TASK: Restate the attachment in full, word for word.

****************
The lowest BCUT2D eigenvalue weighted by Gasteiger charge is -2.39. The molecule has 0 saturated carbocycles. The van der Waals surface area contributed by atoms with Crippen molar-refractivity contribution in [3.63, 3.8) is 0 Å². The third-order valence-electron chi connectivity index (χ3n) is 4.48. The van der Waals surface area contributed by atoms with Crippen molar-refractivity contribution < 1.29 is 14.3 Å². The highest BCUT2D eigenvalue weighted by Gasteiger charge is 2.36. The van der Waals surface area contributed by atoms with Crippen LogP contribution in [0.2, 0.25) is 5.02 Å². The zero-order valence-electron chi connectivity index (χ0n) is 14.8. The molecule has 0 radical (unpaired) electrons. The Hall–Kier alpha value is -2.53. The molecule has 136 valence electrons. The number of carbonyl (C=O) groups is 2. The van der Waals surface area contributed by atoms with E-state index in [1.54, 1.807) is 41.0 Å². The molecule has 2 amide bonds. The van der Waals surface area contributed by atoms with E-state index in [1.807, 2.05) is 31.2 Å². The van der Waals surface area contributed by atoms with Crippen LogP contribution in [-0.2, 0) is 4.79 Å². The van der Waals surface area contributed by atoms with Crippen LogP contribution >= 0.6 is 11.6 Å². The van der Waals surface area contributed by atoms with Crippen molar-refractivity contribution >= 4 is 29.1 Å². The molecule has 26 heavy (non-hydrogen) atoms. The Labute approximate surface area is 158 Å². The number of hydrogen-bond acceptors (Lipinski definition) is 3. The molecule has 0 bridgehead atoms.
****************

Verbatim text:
The lowest BCUT2D eigenvalue weighted by Gasteiger charge is -2.39. The molecule has 0 saturated carbocycles. The van der Waals surface area contributed by atoms with Crippen molar-refractivity contribution in [3.63, 3.8) is 0 Å². The third-order valence-electron chi connectivity index (χ3n) is 4.48. The van der Waals surface area contributed by atoms with Crippen molar-refractivity contribution < 1.29 is 14.3 Å². The highest BCUT2D eigenvalue weighted by Gasteiger charge is 2.36. The van der Waals surface area contributed by atoms with Crippen LogP contribution in [0.2, 0.25) is 5.02 Å². The zero-order valence-electron chi connectivity index (χ0n) is 14.8. The molecule has 0 radical (unpaired) electrons. The Hall–Kier alpha value is -2.53. The molecule has 136 valence electrons. The number of carbonyl (C=O) groups is 2. The van der Waals surface area contributed by atoms with E-state index in [1.54, 1.807) is 41.0 Å². The molecule has 2 amide bonds. The van der Waals surface area contributed by atoms with E-state index in [1.807, 2.05) is 31.2 Å². The van der Waals surface area contributed by atoms with Crippen LogP contribution in [-0.2, 0) is 4.79 Å². The van der Waals surface area contributed by atoms with Crippen LogP contribution >= 0.6 is 11.6 Å². The van der Waals surface area contributed by atoms with Crippen molar-refractivity contribution >= 4 is 29.1 Å². The molecule has 26 heavy (non-hydrogen) atoms. The Labute approximate surface area is 158 Å². The number of hydrogen-bond acceptors (Lipinski definition) is 3. The molecule has 0 bridgehead atoms.